I would say that it’s better to be swayed by good measurements than by entirely subjective listening tests, since a speaker cannot sound good if its measurements are really bad, and, conversely, it is seldom going to sound bad if its measurements are good. Occasionally, one aspect of a set of tests can have a significant effect on the sound quality of a given speaker, something I’ll come back to, but I believe it is better to be prejudiced by good measurements than to be swimming in subjective silliness when one reviews a speaker. Sound quality is all, but I make measurements first, so that I know what to listen for with the insight of them when music raises its beautiful head.

      That said, the Athenes sounded simply wonderful. Moved back and closer to the corners of the room, the bass response was simply amazing, with powerful pedal down into the 30-Hz region, and the imaging was extraordinary, with minimally miked recordings showing a soundstage well outside the speakers. These speakers will not play really loud, especially with extended bass recordings, but they’ll do very well at most reasonable listening levels.

      The accuracy shown in the phase measurements could be heard in an unusually natural attack on transients, with a very coherent follow through that was immensely musical. The flow of the music, as well as the quickness and dynamics, are well served with the Athene, microdynamics and big stuff reproduced cleanly and powerfully. I cranked our Debussy Preludes, the Bach Cello Suites, and our Bellingham Sessions jazz recordings to levels even I wouldn’t normally listen at, and these Amphions just ate them up and sounded clean and powerful.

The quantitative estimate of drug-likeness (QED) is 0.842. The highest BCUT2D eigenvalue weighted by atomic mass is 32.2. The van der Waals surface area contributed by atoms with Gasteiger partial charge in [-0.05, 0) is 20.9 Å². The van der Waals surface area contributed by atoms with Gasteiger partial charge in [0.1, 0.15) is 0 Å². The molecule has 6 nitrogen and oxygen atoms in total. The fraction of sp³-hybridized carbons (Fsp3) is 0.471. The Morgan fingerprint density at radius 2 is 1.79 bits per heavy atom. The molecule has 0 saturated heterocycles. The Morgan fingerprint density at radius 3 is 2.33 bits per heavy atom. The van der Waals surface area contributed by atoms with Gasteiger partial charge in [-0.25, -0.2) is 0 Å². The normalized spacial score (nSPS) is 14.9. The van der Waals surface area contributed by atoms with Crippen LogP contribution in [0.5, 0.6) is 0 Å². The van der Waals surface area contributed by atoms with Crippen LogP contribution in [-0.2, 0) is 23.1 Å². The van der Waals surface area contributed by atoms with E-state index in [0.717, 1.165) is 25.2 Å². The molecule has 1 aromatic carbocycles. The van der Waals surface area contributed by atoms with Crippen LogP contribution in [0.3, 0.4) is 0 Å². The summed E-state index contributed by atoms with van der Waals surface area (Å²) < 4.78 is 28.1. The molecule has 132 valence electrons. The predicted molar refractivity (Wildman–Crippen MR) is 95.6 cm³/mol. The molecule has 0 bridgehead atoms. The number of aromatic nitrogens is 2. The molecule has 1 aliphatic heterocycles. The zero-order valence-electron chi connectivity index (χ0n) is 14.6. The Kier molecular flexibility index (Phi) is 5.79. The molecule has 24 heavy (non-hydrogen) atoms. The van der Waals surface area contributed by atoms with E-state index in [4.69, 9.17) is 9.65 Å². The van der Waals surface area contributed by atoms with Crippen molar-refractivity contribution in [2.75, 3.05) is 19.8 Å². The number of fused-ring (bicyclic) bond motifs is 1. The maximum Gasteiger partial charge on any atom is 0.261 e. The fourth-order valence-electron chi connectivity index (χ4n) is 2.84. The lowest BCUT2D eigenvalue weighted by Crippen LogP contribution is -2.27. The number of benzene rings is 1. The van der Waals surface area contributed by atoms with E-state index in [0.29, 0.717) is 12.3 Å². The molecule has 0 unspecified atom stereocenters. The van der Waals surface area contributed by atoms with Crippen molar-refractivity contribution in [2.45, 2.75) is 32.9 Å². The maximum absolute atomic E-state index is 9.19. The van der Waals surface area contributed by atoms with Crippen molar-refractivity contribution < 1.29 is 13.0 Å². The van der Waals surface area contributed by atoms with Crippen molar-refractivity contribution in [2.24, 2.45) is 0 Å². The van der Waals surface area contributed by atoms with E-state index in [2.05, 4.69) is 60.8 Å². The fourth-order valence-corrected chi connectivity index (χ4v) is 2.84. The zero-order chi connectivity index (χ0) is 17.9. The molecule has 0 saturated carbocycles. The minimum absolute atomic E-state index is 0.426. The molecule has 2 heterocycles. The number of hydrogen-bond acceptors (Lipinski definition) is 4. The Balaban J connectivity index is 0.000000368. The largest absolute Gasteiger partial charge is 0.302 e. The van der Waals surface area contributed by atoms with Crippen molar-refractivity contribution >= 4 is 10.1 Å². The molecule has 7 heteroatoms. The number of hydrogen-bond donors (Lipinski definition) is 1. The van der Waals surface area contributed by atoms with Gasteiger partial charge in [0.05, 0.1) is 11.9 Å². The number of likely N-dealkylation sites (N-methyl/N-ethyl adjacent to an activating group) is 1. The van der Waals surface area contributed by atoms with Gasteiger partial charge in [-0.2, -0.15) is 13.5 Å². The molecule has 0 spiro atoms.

And the Athenes are very revealing, their resolution marking them as true high end reproducers: ambient fields flowed into the room, this a result of the exceptional phase accuracy and driver alignment, the result unusual realism with all kinds of music.

      It should be noted here that the tall, thin baffles and the tweeter lensing eliminate diffraction, so here is a dynamic speaker with a dome tweeter that definitely does not need our Imagers, but does soundstage impeccably. I would recommend not aiming them in directly at the listener for a very important reason: because of all the other things that the Athene pair do so well, that little bump at 6 kHz on axis kind of sticks out, as the quasi-anechoic measurement shows. Therefore, they should be fairly widely separated, taking advantage of corner bass enhancement, and faced straight ahead so that you get a listening angle at centre of closer to 30o, where they are much smoother in the upper midrange. Then you can play with the angle to get the best balance of upper mids and high frequency extension, both of these also dependent on how live the room is.

      In conclusion, the Amphion Athene is a true high resolution music reproducer in a compact package with a minimal footprint and a maximum soundstage in a typical listening room. And to refer back to my comments about technical design expertise, only the level of engineering and build quality we see and hear here could bring us a speaker that seems to have been bestowed by a goddess.

Andrew Marshall